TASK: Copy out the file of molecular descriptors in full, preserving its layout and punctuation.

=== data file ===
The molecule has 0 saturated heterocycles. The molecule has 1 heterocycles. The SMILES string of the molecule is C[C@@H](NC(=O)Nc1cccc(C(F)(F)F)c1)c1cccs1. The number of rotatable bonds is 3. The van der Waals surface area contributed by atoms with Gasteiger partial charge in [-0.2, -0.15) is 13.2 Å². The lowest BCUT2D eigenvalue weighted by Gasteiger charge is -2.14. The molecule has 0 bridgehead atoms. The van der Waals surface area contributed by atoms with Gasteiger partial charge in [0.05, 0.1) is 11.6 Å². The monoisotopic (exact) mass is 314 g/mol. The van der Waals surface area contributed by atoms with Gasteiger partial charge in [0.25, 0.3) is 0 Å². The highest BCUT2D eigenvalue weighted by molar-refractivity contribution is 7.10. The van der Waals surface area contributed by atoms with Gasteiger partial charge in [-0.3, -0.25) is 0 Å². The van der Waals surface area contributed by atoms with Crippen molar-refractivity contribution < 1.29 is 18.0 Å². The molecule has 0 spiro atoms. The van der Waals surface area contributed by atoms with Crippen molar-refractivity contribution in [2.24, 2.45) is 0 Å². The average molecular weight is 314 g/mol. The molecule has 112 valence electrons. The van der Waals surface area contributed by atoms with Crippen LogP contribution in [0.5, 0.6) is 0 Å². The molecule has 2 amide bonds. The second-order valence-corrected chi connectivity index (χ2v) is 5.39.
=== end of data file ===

The molecule has 0 saturated heterocycles. The molecule has 1 heterocycles. The SMILES string of the molecule is C[C@@H](NC(=O)Nc1cccc(C(F)(F)F)c1)c1cccs1. The number of rotatable bonds is 3. The van der Waals surface area contributed by atoms with Gasteiger partial charge in [-0.2, -0.15) is 13.2 Å². The lowest BCUT2D eigenvalue weighted by Gasteiger charge is -2.14. The molecule has 0 bridgehead atoms. The van der Waals surface area contributed by atoms with Gasteiger partial charge in [0.05, 0.1) is 11.6 Å². The monoisotopic (exact) mass is 314 g/mol. The van der Waals surface area contributed by atoms with Gasteiger partial charge in [0.25, 0.3) is 0 Å². The highest BCUT2D eigenvalue weighted by molar-refractivity contribution is 7.10. The van der Waals surface area contributed by atoms with Gasteiger partial charge in [-0.3, -0.25) is 0 Å². The van der Waals surface area contributed by atoms with Crippen molar-refractivity contribution < 1.29 is 18.0 Å². The molecule has 0 spiro atoms. The van der Waals surface area contributed by atoms with Crippen molar-refractivity contribution in [2.24, 2.45) is 0 Å². The average molecular weight is 314 g/mol. The molecule has 112 valence electrons. The van der Waals surface area contributed by atoms with Crippen LogP contribution in [0.5, 0.6) is 0 Å². The molecule has 2 amide bonds. The second-order valence-corrected chi connectivity index (χ2v) is 5.39.